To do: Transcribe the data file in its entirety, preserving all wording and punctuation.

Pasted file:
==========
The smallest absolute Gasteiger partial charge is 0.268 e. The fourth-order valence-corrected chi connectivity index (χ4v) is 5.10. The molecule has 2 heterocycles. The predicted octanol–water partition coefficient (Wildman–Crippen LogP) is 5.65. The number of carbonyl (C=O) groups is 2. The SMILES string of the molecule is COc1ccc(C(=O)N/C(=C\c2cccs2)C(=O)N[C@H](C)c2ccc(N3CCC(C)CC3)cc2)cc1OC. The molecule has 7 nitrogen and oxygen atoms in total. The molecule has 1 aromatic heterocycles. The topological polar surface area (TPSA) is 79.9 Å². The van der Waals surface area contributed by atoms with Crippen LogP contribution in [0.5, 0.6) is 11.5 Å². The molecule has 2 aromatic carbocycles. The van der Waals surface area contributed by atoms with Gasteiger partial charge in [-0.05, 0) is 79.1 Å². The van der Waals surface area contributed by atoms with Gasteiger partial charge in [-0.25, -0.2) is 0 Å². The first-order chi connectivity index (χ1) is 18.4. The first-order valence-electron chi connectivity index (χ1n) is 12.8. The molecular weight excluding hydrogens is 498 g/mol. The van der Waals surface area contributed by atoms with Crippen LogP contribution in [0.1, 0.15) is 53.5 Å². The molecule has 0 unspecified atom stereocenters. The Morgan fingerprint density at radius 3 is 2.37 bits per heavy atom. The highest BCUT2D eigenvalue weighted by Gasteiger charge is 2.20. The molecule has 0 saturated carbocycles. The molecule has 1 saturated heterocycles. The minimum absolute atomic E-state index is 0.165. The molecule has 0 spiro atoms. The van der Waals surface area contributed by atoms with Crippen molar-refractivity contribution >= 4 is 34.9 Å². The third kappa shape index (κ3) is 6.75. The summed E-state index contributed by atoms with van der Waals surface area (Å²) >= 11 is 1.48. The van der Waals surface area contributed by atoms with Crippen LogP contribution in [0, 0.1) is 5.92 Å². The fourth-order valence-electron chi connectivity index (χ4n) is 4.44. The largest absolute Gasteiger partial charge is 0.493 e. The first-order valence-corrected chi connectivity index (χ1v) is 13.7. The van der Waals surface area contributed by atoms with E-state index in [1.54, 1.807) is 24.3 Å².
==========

The smallest absolute Gasteiger partial charge is 0.268 e. The fourth-order valence-corrected chi connectivity index (χ4v) is 5.10. The molecule has 2 heterocycles. The predicted octanol–water partition coefficient (Wildman–Crippen LogP) is 5.65. The number of carbonyl (C=O) groups is 2. The SMILES string of the molecule is COc1ccc(C(=O)N/C(=C\c2cccs2)C(=O)N[C@H](C)c2ccc(N3CCC(C)CC3)cc2)cc1OC. The molecule has 7 nitrogen and oxygen atoms in total. The molecule has 1 aromatic heterocycles. The topological polar surface area (TPSA) is 79.9 Å². The van der Waals surface area contributed by atoms with Crippen LogP contribution in [0.5, 0.6) is 11.5 Å². The molecule has 2 aromatic carbocycles. The van der Waals surface area contributed by atoms with Gasteiger partial charge in [-0.05, 0) is 79.1 Å². The van der Waals surface area contributed by atoms with Gasteiger partial charge in [-0.25, -0.2) is 0 Å². The first-order chi connectivity index (χ1) is 18.4. The first-order valence-electron chi connectivity index (χ1n) is 12.8. The molecular weight excluding hydrogens is 498 g/mol. The van der Waals surface area contributed by atoms with Crippen LogP contribution in [0.1, 0.15) is 53.5 Å². The molecule has 0 unspecified atom stereocenters. The Morgan fingerprint density at radius 3 is 2.37 bits per heavy atom. The highest BCUT2D eigenvalue weighted by Gasteiger charge is 2.20. The molecule has 0 saturated carbocycles. The molecule has 1 saturated heterocycles. The minimum absolute atomic E-state index is 0.165. The molecule has 0 spiro atoms. The van der Waals surface area contributed by atoms with Crippen molar-refractivity contribution >= 4 is 34.9 Å². The third kappa shape index (κ3) is 6.75. The summed E-state index contributed by atoms with van der Waals surface area (Å²) >= 11 is 1.48. The van der Waals surface area contributed by atoms with Crippen LogP contribution in [0, 0.1) is 5.92 Å². The fourth-order valence-electron chi connectivity index (χ4n) is 4.44. The largest absolute Gasteiger partial charge is 0.493 e. The first-order valence-corrected chi connectivity index (χ1v) is 13.7. The van der Waals surface area contributed by atoms with E-state index in [1.54, 1.807) is 24.3 Å².